The food was good but somewhat short on variety. Meals were served on time, however the Captain required the dinner service to be moved to an early time slot (6pm) whenever there was night dive. The change in schedule usually meant that the last dive of the day was a little short to allow us to return and prepare for the earlier dinner.

The diving was by and large better than average. Most dives had a mild, if any, current. Only one morning with rain, otherwise it was sunny with typical sea breezes. Many turtles were spotted and most allowed us to swim very close while they posed for photos. Not many sharks, but enough sightings to keep us looking. Our best shark observation was on the predawn dive as we hovered on the top of the reef on the edge of the wall we renamed that location Shark Route 66 as the Black Tips were on parade. We also observed Spotted, Green and Purple Mouthed Moray Eels. In addition we saw numerous Nassau, Tiger and Black Groupers. Lots of Southern Sting Rays (in addition to Sting Ray City) and a couple of Spotted Eagle Rays were seen. And those with eagle eyes were able to find Scorpion Fish.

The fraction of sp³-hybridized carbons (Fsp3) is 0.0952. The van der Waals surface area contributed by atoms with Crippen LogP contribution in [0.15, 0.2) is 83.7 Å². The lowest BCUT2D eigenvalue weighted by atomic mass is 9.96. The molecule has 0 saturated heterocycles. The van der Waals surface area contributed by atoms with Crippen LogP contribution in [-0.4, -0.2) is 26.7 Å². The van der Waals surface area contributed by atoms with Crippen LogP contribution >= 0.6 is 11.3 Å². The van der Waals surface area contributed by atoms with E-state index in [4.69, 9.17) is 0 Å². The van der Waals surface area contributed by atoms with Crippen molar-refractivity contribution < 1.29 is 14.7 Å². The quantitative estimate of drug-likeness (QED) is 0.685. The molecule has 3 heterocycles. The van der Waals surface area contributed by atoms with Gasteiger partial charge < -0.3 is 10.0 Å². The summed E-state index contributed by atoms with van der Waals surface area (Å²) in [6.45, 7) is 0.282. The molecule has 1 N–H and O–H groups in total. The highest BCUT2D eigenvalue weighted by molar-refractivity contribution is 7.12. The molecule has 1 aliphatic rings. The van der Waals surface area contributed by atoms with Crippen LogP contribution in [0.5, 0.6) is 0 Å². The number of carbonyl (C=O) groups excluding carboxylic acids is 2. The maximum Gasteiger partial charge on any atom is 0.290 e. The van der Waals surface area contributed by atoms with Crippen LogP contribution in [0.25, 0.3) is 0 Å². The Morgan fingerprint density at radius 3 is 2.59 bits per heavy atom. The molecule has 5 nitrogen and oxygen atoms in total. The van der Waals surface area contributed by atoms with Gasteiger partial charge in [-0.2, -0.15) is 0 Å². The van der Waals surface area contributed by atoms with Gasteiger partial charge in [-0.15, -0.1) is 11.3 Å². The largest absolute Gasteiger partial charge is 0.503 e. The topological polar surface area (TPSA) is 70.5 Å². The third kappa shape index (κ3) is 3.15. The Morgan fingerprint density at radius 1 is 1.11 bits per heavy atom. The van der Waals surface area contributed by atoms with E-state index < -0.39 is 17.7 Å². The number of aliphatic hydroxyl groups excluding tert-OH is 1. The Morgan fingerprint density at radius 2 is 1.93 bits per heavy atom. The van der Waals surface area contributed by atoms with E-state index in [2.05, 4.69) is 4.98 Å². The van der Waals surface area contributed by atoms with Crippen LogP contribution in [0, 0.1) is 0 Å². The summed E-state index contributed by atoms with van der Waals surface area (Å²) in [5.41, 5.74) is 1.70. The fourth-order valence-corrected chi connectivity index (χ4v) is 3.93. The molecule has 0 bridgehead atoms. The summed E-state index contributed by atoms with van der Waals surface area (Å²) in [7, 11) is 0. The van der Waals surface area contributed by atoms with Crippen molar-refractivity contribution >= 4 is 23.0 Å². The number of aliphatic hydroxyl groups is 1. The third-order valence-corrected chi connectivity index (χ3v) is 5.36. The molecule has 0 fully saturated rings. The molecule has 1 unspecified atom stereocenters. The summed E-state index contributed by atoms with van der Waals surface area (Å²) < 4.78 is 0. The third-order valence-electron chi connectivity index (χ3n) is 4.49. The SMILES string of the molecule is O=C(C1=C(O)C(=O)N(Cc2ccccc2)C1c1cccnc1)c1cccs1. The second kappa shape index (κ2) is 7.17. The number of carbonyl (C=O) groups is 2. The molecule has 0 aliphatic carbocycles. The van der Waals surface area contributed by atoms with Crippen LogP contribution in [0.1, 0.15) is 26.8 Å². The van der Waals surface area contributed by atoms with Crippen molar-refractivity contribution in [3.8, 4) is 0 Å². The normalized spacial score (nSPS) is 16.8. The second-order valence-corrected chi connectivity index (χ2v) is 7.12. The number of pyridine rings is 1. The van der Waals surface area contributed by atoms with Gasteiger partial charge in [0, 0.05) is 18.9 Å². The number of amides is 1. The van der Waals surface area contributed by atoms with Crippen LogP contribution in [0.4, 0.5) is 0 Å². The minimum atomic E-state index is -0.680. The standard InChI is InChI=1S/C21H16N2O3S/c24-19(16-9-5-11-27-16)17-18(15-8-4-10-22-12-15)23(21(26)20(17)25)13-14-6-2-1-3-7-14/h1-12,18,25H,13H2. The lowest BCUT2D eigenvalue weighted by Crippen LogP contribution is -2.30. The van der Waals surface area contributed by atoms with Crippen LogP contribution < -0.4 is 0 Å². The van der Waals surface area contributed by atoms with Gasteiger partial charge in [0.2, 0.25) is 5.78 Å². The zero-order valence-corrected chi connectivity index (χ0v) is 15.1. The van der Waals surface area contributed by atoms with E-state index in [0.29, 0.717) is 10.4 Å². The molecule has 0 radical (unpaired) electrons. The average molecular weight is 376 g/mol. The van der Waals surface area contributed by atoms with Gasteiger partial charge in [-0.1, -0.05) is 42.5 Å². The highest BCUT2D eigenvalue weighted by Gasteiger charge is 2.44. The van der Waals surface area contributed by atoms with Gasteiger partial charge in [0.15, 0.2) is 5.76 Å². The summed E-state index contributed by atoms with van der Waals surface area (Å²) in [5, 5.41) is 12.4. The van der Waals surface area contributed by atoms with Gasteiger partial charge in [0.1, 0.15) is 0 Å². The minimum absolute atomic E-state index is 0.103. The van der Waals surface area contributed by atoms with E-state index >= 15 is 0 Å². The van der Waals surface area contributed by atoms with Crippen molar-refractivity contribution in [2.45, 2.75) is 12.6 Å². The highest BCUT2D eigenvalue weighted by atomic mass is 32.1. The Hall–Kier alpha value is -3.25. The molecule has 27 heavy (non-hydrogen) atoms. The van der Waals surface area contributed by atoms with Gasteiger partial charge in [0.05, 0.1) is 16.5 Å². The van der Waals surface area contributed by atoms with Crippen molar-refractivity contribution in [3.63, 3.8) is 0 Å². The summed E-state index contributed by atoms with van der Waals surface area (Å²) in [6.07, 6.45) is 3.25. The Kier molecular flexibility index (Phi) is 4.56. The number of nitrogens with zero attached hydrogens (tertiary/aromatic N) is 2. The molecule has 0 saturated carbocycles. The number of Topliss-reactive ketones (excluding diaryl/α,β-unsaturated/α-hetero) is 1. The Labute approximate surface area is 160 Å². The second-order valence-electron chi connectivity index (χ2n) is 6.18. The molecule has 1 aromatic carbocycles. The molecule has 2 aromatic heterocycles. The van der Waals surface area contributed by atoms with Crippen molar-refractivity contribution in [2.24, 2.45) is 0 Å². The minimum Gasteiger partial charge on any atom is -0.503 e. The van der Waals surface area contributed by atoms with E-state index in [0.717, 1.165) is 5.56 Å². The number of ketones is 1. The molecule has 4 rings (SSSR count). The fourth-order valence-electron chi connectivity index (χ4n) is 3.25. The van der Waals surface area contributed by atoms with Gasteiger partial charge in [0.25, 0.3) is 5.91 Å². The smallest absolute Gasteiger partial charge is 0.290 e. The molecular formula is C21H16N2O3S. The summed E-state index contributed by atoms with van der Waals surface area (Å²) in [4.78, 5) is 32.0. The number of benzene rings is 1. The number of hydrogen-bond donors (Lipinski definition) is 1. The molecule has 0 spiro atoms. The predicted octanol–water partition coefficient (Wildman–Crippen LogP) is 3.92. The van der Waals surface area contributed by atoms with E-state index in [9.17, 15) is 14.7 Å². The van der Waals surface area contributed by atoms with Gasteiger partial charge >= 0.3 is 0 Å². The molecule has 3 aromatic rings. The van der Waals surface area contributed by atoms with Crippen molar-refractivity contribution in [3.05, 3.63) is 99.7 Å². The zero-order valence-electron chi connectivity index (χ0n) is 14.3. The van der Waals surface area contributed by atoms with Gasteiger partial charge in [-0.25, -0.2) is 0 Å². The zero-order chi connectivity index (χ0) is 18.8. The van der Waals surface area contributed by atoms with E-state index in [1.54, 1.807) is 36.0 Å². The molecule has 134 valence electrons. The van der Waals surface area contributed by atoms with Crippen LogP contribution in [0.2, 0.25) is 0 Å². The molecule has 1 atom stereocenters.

Lots of small critters such as Red Lipped Blennies, Sail Fin Blennies, juvenile Drum Fish, Garden Eels, Yellow Headed Jaw Fish the first time we have seen the male with eggs in its mouth, Manta Shrimp, Flamingo Tongues, and much, much more. We even saw several Channel Flounders. In addition, there were fish cleaning stations everywhere and they were open for business! At one cleaning station we saw several large Groupers and a Great Barracuda lined up waiting for service! Talk about your pecking order!